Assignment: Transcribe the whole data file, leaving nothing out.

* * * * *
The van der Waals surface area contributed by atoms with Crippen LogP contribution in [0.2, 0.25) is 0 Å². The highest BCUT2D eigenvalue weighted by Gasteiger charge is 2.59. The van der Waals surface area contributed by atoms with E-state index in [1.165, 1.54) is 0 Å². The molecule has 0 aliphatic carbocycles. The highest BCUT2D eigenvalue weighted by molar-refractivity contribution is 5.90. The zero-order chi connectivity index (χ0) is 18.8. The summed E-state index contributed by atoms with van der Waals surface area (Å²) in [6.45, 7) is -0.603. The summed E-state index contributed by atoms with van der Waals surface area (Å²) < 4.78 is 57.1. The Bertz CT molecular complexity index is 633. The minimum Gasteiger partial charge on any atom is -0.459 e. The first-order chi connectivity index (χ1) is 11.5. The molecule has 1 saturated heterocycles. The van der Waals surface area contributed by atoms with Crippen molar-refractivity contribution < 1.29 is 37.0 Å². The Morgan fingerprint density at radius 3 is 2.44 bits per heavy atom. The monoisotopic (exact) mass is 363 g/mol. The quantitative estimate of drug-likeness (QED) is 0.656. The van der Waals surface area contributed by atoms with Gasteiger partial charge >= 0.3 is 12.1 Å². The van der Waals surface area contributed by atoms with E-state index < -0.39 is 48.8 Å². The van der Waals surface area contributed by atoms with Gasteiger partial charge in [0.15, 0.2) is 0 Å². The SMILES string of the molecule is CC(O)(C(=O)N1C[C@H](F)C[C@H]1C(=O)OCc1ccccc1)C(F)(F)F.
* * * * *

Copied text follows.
The van der Waals surface area contributed by atoms with Crippen LogP contribution in [0.2, 0.25) is 0 Å². The highest BCUT2D eigenvalue weighted by Gasteiger charge is 2.59. The van der Waals surface area contributed by atoms with E-state index in [1.165, 1.54) is 0 Å². The molecule has 0 aliphatic carbocycles. The highest BCUT2D eigenvalue weighted by molar-refractivity contribution is 5.90. The zero-order chi connectivity index (χ0) is 18.8. The summed E-state index contributed by atoms with van der Waals surface area (Å²) in [6.45, 7) is -0.603. The summed E-state index contributed by atoms with van der Waals surface area (Å²) < 4.78 is 57.1. The Bertz CT molecular complexity index is 633. The minimum Gasteiger partial charge on any atom is -0.459 e. The first-order chi connectivity index (χ1) is 11.5. The molecule has 1 saturated heterocycles. The van der Waals surface area contributed by atoms with Crippen molar-refractivity contribution < 1.29 is 37.0 Å². The Morgan fingerprint density at radius 3 is 2.44 bits per heavy atom. The monoisotopic (exact) mass is 363 g/mol. The quantitative estimate of drug-likeness (QED) is 0.656. The van der Waals surface area contributed by atoms with Gasteiger partial charge >= 0.3 is 12.1 Å². The van der Waals surface area contributed by atoms with E-state index < -0.39 is 48.8 Å². The van der Waals surface area contributed by atoms with Gasteiger partial charge in [0.15, 0.2) is 0 Å². The SMILES string of the molecule is CC(O)(C(=O)N1C[C@H](F)C[C@H]1C(=O)OCc1ccccc1)C(F)(F)F.